If human rights abuses take place where neither laws nor media exist, do they provoke an outcry? Thanks to some intrepid reporting by Ian Urbina for the New York Times, yes, they do. His piece “Sea Slaves: The Human Misery that Feeds Pets and Livestock“, part of his series “The Outlaw Ocean” on crime on the … Continue reading Fishing Slaves: Hidden Ordeals on the High Sea
… is the new idea of the Swiss company Urban Farmers. All you need is an empty, flat rooftop of an industrial building, and you are in business – the company delivers all you need for a fully-fledged aquaponic farm. You can buy a ‘kit’ that includes enough material for a commercial-size farm, ranging from … Continue reading Like IKEA, Just for a Rooftop Farm…
Heya! Thanks for being patient in tolerating the lack of posts, I promise it will pick up again once this academic marathon month is over. Thanks to coffee, de-stress baking and solo dance parties (the best), I’m still alive and nearly done with the thesis! I do have a couple of interesting reads for you today, … Continue reading Mid-May Reads!
This is pretty shocking news – when testing what kinds of fish are sold under which labels, in some states as many as 52% were mislabeled, mostly in order to sell less expensive fish en lieu of the more high-end ones and still capture the price premium. Not only that, but sometimes fish was even … Continue reading “What Fish Would You Like?” “… Do I Have A Real Choice?”
I have not one, but two great links for you today to help you in your consumption decisions. The first one refers to the latest research on fish stocks and gives a (very pretty!) overview of which fish is okay to eat and which stocks we should let recuperate. Click through to get to the … Continue reading New Fish and Meat Guides Help to Choose Responsibly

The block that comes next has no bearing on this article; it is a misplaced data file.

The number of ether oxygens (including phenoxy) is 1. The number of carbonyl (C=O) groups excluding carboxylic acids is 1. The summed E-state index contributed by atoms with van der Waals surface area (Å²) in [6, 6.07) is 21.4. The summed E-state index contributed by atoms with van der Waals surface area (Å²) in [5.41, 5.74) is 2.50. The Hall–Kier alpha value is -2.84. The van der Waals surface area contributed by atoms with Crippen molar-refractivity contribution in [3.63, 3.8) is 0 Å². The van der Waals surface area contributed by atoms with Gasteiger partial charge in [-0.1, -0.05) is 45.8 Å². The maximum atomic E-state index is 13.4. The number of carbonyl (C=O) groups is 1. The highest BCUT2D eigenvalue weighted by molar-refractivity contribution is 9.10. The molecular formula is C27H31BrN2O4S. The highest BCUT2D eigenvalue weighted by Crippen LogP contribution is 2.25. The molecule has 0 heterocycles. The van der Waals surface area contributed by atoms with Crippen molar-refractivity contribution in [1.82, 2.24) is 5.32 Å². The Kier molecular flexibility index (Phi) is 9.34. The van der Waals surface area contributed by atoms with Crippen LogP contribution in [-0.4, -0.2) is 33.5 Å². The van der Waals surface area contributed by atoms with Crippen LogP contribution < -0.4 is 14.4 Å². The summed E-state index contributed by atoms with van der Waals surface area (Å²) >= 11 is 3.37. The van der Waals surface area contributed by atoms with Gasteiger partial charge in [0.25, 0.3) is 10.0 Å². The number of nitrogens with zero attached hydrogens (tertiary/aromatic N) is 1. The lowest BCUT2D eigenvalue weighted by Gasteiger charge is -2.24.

Noah’s latest post from Global Food Politics (a fantastic blog, by the way, go check it out!) resonated so strongly with me that I wanted to share the story of Mexican fishermen in the Sea of Cortez here as well. The Sea of Cortez (or Gulf of California) has been, as many once-upon-a-time rich fishing grounds, overfished … Continue reading What Happens After The Fish Are Gone?
Chances are, you would be hard-pressed to place nations such as Micronesia, Kiribati, Nauru, the Marshall Islands, Palau, the Solomon Islands, Papua New Guinea, and Tuvalu on a map. However, these eight tiny Pacific island-states might be decisive in protecting one of the last remaining healthy tuna fisheries in the world, as this article reports.
It is always fascinating to see how closely our study topics are related to current policy discussions. In one of our classes, we talked in-depth about fishing quotas and their adverse effects, including discards – this is the part of a fishing vessel’s haul that is a) not profitable enough (being too small and young, or fish for which there is no demand) or b) includes species for which they do not have a quota anymore, meaning they are not allowed to bring them on land. Thus, this “discard” is thrown back overboard, where up to 90% of the fish die (the mortality rates vary broadly by species, however).